In order to access content on the Internet, a Web address or uniform resource locator (URL) is required. The Web address is displayed in the address bar of your browser and is made up of different components. Together these components point to a location on the Internet that can be accessed using a Web browser. The Web address also specifies the protocol for accessing the page, the domain on which it resides as well as the path for pages and files on the site.
The first component of a Web address is the protocol, which is also known as the scheme. The protocol defines how your browser handles the data and what type of connection is established. Common protocols include Hypertext Transfer Protocol (HTTP) for accessing Web pages or Hypertext Transfer Protocol Secure (HTTPS), which is a secure version commonly used on sites that perform e-commerce. Other protocols include the File Transfer Protocol (FTP) used for transferring files and mailto used for sending emails. The protocol is separated from the rest of the Web address by a colon. Some browsers such as Chrome or Firefox do not display the protocol in the address bar while others like Opera do so only when you click the address bar. In the Web address "http://www.fbi.gov/about-us" for example, the protocol is the "http" part.
The domain name part of the Web Address is the unique identifier for the website on the Internet. It is usually made up of the name of the website in order to make it easy for visitors to remember. Domain names can be typed in upper or lowercase as they are not case significant. Your browser uses the domain name to look up the IP address of the website, which is then used to make the connection. In the Web address "http://www.fbi.gov/about-us" for example, the domain name is the "fbi.gov" part.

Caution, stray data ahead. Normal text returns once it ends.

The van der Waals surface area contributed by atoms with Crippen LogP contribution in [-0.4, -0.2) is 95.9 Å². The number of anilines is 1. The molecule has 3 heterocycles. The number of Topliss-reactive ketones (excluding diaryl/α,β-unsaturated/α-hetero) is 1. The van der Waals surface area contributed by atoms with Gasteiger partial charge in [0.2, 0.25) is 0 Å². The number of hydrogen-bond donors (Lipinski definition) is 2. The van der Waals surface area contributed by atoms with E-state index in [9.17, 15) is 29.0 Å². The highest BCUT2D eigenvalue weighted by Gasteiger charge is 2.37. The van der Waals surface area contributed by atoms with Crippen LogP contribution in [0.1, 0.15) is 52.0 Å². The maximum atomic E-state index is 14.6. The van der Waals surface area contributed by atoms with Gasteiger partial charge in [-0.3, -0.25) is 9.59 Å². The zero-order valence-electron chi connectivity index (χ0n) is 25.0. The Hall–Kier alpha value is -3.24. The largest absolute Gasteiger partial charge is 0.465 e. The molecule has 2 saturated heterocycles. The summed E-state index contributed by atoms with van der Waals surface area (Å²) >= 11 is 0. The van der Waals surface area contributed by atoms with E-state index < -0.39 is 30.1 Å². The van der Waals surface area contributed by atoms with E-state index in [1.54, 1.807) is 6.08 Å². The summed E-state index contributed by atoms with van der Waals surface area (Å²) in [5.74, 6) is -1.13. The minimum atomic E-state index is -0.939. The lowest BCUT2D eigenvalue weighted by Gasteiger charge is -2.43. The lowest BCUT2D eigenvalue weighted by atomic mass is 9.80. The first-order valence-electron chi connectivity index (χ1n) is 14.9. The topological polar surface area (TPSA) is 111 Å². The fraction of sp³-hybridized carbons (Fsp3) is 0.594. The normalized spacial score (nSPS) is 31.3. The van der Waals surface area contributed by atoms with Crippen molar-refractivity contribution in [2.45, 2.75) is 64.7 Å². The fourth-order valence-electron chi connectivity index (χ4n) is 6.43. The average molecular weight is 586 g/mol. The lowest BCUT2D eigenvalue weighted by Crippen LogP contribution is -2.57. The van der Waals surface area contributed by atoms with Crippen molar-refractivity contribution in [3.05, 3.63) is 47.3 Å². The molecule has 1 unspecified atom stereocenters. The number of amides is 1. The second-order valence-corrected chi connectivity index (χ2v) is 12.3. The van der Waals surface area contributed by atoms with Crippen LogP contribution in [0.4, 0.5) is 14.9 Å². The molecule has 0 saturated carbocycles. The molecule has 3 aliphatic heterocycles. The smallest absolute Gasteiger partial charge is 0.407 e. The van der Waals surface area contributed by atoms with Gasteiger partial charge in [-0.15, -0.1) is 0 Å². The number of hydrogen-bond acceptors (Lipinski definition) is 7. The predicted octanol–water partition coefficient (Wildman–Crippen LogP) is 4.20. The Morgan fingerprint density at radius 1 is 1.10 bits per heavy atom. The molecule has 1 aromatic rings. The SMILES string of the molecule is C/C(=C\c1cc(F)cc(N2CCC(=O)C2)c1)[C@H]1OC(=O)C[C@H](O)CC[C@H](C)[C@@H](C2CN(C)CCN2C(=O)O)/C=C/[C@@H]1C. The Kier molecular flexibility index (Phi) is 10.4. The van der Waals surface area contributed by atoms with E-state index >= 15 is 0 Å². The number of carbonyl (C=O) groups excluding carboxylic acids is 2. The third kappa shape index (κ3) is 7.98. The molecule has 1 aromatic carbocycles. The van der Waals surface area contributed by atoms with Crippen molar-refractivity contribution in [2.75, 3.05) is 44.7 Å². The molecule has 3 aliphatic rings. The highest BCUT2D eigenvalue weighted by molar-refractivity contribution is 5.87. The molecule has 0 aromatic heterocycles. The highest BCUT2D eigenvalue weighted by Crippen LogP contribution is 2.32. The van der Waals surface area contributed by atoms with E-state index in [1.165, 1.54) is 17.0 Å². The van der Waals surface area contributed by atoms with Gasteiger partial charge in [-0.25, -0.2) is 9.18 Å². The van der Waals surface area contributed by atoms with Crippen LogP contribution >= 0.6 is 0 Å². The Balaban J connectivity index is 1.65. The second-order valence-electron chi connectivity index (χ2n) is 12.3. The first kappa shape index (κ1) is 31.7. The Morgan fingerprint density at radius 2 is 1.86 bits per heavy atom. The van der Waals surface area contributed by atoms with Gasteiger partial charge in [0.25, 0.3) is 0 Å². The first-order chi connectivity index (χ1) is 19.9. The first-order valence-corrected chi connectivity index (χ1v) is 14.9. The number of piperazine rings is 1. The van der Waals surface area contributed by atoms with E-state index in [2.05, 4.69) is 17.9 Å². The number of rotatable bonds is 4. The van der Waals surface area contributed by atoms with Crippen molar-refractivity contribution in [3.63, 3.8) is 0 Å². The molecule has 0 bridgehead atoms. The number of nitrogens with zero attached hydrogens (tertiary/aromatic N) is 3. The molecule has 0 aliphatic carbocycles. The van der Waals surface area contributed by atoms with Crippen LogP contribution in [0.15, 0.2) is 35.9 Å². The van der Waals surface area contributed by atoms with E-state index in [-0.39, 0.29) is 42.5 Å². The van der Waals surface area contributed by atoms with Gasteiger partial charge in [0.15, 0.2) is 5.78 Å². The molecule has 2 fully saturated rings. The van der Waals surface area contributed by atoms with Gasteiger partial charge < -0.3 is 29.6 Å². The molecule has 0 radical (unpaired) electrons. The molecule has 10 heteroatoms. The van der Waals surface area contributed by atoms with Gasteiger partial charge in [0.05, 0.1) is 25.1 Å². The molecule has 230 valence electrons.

The domain extension follows the domain name and is used to denote what type of website it is.This makes it easier to evaluate what type of site it is but since any organization can use any extension this is more of a common practice than hard rule. For example, a government website ends in the extension ".gov" while an education website might end in ".edu." The ".com" extension used to denote a commercial website is one of the most common, but there are also non-profit organizations that use the ".org" extension. The extension is also used to indicate the location of the website such as ".uk" for the United Kingdom and ".fr" for France. This would indicate that an ".org.uk" site is a non-profit organization in the United Kingdom while ".info.ca" is an information site in Canada. In the Web address "http://www.fbi.gov/about-us" for example, the domain extension is the .gov" part.
Path & Filename
The path is the section of the Web Address after the domain extension that indicates to your browser which folder or file to open. Unlike the domain name, the path is case sensitive so "/about.html" is not the same as "/About.html." When no path is specified, the index.html or "Home Page" file is shown. In the Web address "http://www.fbi.gov/about-us/cjis/background-checks/address-verification/addresscard.pdf" for example, the path is the "/about-us/cjis/background-check/ " part while "addresscard.pdf" is the filename. In some browsers, the filename is visible only when downloading the page.
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